Audio Interview

The paediatric response to the SARS-CoV-2 virus and what we can learn from it

Published on March 27, 2020   16 min

Other Talks in the Series: Research and Clinical Interviews

Interviewer: Professor Permar, thank you for sparing the time today to do this interview with us. Today we shall cover the current knowledge on why children seem less susceptible to the new coronavirus strain SARS-CoV-2, and the implications this has on future treatments for older individuals and the development of a vaccine. To start, what is the current knowledge or speculation regarding why children are less affected by the SARS-CoV-2 virus? Interviewer: It's a really interesting phenomenon that we see playing out with this epidemic, generally when we think of respiratory viral infections, they're often high-risk populations at both ends of the age spectrum. We can have severe diseases in the young, especially in infants and newborns, something like respiratory syncytial virus we know is one of the main reasons that an infant will be hospitalized. And then viruses are seen to cause more severe disease in older ages as well. In this pandemic we're seeing much more of a propensity for the older age groups to have severe disease, and not very much severe disease occurring in younger age groups. That's unusual and potentially unexpected, but it gives us an opportunity to study why children are being reported with fewer cases of severe disease than adults, and trying to understand how their response to an infection may be different and more beneficial in containing the infection, rather than going on to severe disease.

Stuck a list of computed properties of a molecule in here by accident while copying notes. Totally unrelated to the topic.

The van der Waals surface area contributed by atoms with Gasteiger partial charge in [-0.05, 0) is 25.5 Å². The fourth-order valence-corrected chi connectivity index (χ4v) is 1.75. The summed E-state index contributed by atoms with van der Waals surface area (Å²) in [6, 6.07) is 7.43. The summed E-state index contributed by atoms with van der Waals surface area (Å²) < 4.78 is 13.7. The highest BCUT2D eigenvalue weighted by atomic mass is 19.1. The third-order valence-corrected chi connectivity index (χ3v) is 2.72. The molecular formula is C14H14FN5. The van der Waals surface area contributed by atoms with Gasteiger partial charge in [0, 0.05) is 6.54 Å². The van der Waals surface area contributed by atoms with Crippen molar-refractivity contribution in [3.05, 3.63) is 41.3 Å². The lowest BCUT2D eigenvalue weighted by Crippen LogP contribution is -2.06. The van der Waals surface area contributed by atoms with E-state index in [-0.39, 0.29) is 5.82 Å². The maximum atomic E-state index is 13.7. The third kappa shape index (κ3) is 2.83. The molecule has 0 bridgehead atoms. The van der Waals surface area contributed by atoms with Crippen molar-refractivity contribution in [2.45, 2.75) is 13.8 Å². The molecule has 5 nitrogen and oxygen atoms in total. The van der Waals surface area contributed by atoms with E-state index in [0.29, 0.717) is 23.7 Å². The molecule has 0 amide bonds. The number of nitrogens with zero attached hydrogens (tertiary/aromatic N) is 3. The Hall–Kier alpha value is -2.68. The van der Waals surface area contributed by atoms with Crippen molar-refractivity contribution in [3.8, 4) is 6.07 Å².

The paediatric response to the SARS-CoV-2 virus and what we can learn from it

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